Trees & Business Districts

Posted By Nelson Villarrubia on Jun 19, 2020 |


Trees Mean Business: Trees in front of retail establishments are at greater risk than residential street trees due to regular exposure to sidewalk cleaning agents, large volumes of garbage, sidewalk de-icing salts, damage from delivery trucks, bikes and pedestrian traffic.

Trees New York provides block associations, merchants associations, business improvement districts, building managers and maintenance personnel with the knowledge and tools necessary to effectively care for commercial street trees.

Trees New York’s experienced certified arborists provide services ranging from on-location tree stewardship workshops to comprehensive streetscape improvement projects such as tree bed repair and enlargement, tree guard installation, tree plantings and canopy pruning. For more information please email Ashleigh Pettus, ashleigh@treesny.org.

Primer on Basic Street Tree Maintenance:

The following tree care tips require little time, minimal expense and do a great deal to maintain the health and beauty of street trees. These are services Trees New York can provide if you do not have a neighborhood provider.

• Water the trees
The most important factor in the survival of New York City’s street trees is water. All trees, especially newly planted trees, need 15-20 gallons of water per week in hot, dry weather. Place a hose at the base of the tree and water slowly for 15-20 minutes.

• Keep Tree Beds Clean
Litter is not only unsightly; it blocks the movement of oxygen and water into the soil. Keep tree beds free of litter and weeds and place garbage bags on sidewalks, not in the tree beds.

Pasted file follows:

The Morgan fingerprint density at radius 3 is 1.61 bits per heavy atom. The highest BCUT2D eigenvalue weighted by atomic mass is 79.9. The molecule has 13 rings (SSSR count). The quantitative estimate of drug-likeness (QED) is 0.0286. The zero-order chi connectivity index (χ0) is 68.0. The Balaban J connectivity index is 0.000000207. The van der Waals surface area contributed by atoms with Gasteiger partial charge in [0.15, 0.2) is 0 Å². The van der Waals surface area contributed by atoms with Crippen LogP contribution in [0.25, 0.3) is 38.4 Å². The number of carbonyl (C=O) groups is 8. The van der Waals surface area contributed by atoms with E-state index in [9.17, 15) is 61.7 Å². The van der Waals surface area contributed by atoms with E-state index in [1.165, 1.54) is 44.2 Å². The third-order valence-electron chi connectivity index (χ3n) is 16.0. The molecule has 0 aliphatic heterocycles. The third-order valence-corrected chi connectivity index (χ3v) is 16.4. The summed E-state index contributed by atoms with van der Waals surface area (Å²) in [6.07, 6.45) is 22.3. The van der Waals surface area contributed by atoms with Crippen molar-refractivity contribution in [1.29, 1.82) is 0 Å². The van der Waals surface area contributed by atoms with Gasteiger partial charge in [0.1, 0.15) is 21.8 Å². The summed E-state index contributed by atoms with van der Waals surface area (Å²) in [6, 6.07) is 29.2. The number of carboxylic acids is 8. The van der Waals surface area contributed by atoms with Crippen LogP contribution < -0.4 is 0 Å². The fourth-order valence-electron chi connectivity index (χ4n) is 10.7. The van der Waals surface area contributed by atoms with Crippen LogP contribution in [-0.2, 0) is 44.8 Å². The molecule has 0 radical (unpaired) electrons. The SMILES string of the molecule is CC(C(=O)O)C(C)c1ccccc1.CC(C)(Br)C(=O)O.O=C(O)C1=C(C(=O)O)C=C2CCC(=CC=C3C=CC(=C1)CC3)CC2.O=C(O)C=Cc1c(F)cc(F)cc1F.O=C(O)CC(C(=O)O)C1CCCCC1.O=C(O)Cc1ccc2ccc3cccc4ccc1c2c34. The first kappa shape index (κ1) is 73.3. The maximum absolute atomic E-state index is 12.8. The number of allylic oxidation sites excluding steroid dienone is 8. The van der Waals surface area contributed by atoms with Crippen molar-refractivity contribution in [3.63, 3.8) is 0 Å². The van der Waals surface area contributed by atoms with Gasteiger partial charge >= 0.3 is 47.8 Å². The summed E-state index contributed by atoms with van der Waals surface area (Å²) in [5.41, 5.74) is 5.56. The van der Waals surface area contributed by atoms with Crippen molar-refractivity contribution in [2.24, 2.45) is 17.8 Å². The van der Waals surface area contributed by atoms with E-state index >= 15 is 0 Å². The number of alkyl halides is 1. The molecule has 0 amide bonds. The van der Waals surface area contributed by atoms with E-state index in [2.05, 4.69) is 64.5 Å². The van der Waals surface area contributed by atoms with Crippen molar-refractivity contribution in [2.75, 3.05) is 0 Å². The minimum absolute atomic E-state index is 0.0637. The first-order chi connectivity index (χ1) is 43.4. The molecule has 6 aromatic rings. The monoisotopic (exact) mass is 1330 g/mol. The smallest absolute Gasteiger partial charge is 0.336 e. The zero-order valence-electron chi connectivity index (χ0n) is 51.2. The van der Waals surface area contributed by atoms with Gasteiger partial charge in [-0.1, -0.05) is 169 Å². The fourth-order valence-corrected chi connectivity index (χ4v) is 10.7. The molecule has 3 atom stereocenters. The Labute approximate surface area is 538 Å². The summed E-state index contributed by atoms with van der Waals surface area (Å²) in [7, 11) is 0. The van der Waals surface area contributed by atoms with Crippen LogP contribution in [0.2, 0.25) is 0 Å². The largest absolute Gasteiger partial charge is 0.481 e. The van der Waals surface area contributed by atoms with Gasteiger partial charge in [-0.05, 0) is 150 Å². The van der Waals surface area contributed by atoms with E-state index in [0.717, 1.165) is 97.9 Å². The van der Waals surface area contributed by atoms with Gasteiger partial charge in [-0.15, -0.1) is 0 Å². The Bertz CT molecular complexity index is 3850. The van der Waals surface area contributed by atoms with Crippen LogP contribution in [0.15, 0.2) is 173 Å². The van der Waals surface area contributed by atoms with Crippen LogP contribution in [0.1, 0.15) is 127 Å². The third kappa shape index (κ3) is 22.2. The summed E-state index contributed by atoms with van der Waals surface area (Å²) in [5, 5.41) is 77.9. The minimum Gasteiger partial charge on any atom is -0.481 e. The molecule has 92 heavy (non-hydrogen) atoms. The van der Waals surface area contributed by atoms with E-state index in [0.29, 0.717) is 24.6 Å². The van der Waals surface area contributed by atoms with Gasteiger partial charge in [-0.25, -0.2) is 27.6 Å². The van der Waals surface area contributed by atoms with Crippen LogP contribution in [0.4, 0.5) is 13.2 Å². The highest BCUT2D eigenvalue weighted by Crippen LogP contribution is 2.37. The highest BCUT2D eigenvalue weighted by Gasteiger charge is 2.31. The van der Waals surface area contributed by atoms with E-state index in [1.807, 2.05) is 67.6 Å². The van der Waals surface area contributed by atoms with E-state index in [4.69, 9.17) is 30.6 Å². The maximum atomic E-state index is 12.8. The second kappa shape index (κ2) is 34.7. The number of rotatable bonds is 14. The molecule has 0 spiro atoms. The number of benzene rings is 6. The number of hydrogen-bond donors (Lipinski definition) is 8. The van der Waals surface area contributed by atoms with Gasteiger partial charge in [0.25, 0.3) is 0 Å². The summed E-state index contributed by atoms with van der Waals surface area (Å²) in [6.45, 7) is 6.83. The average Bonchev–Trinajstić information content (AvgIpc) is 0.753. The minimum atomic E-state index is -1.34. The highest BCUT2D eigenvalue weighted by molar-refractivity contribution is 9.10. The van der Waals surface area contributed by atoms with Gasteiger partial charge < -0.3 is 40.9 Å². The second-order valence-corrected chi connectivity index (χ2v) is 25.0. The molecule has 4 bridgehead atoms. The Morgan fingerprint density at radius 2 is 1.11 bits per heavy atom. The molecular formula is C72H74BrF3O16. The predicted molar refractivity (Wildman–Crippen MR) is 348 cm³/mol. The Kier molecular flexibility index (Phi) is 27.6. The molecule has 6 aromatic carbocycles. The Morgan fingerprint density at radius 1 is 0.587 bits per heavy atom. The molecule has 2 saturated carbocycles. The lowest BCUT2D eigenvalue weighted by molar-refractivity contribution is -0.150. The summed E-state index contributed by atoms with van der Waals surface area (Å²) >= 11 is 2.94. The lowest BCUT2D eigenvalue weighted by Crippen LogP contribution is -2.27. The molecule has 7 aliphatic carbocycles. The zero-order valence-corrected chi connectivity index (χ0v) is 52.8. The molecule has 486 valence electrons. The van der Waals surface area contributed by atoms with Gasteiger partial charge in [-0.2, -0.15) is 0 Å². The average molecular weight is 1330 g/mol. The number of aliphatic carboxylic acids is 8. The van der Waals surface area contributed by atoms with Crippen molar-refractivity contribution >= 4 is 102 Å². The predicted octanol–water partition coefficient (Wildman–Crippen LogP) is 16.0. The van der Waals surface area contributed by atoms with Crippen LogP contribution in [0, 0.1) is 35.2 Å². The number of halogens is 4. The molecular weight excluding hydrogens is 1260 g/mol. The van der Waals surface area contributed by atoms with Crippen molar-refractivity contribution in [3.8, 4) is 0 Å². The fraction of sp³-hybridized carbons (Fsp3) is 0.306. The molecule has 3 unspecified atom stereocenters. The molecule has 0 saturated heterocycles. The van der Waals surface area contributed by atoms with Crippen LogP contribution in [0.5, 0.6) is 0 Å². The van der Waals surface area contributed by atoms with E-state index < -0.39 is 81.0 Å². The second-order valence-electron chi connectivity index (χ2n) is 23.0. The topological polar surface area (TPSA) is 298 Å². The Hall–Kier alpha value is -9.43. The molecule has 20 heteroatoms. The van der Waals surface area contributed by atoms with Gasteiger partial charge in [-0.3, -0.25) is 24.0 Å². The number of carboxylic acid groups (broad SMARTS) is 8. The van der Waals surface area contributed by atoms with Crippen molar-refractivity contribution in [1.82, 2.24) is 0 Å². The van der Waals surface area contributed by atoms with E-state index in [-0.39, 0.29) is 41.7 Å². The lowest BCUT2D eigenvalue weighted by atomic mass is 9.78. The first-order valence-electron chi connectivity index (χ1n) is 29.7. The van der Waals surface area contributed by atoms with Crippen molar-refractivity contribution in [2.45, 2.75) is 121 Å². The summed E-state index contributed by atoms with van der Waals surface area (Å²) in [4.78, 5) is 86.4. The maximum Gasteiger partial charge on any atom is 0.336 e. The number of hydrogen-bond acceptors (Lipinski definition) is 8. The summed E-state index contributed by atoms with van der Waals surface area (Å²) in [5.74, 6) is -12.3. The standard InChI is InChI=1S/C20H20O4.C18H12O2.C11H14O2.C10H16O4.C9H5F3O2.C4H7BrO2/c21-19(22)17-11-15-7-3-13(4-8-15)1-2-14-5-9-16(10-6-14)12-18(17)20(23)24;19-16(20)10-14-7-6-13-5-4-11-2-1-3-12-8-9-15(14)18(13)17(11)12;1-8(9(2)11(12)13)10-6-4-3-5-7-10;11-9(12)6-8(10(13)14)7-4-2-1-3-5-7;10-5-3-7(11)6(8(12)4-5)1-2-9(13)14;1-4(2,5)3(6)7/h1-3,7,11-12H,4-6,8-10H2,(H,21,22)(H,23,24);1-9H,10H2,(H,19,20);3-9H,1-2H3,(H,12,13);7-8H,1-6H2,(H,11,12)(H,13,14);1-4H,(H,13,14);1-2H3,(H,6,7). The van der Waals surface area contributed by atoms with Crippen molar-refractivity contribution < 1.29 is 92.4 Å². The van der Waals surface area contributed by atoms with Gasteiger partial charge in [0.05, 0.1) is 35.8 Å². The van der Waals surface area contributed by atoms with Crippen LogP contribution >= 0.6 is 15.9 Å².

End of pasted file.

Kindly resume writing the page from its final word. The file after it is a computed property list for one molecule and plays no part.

• Avoid Contamination
Bleach and cleaning agents seriously harm trees. Only wash sidewalks with water. If toxins inadvertently seep into tree beds, remove and dispose of the top ½ inch layer of soil and then flush the pit by watering slowly and deeply for 15-20 minutes.

• De-Ice Sidewalks Without Salt
Rock salt (sodium chloride) reduces the ability of a tree’s fine roots to absorb water, nutrients and oxygen – all necessary for healthy growth. As an alternative, use calcium, potassium or magnesium chloride to deice sidewalks. In the spring, flush tree beds with water to help remove salt residue from the soil.

• Install Tree Bed Guards
Cars, chemicals, dogs, bikes and pedestrians threaten the health of our city’s trees. Installing tree bed guards around street trees is an effective way to protect the health of city trees.

• Cultivate the Soil
Do not step on the soil in tree beds. Compacted soil prevents water and oxygen from reaching tree roots. Break up soil in tree beds to help water and oxygen freely drain down to tree roots. Loosen the soil gently with a hand cultivator.

• Mulch the soil
Mulch conserves water, moderates soil temperature and mitigates damage from dogs, people and snow laden with de-icing salts and cleaning agents. Apply a 2-3 inch layer of mulch and do not let the mulch touch the tree trunk. Organic mulch, such as wood chips and bark mulch, decompose and improve the soil structure.